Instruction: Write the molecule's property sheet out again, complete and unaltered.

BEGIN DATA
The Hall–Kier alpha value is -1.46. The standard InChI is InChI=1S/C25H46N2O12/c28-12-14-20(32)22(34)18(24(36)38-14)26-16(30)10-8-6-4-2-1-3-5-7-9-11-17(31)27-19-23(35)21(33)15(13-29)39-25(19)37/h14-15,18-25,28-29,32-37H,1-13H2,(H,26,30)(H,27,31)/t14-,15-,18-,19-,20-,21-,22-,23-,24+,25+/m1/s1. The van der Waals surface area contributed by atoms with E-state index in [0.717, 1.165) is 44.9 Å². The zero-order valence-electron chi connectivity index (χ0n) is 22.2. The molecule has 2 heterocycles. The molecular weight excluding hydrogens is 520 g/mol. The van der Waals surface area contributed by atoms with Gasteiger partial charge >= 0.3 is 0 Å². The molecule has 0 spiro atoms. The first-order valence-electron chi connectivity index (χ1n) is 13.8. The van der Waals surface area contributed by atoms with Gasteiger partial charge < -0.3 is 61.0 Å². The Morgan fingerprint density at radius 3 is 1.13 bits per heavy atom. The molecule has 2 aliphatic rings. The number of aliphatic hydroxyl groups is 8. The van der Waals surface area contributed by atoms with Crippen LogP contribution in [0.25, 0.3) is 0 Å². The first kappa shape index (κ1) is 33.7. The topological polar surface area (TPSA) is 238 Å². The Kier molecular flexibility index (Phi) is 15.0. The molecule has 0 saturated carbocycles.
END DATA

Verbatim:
The Hall–Kier alpha value is -1.46. The standard InChI is InChI=1S/C25H46N2O12/c28-12-14-20(32)22(34)18(24(36)38-14)26-16(30)10-8-6-4-2-1-3-5-7-9-11-17(31)27-19-23(35)21(33)15(13-29)39-25(19)37/h14-15,18-25,28-29,32-37H,1-13H2,(H,26,30)(H,27,31)/t14-,15-,18-,19-,20-,21-,22-,23-,24+,25+/m1/s1. The van der Waals surface area contributed by atoms with E-state index in [0.717, 1.165) is 44.9 Å². The zero-order valence-electron chi connectivity index (χ0n) is 22.2. The molecule has 2 heterocycles. The molecular weight excluding hydrogens is 520 g/mol. The van der Waals surface area contributed by atoms with Gasteiger partial charge >= 0.3 is 0 Å². The molecule has 0 spiro atoms. The first-order valence-electron chi connectivity index (χ1n) is 13.8. The van der Waals surface area contributed by atoms with Gasteiger partial charge < -0.3 is 61.0 Å². The Morgan fingerprint density at radius 3 is 1.13 bits per heavy atom. The molecule has 2 aliphatic rings. The number of aliphatic hydroxyl groups is 8. The van der Waals surface area contributed by atoms with Crippen LogP contribution in [0.25, 0.3) is 0 Å². The first kappa shape index (κ1) is 33.7. The topological polar surface area (TPSA) is 238 Å². The Kier molecular flexibility index (Phi) is 15.0. The molecule has 0 saturated carbocycles.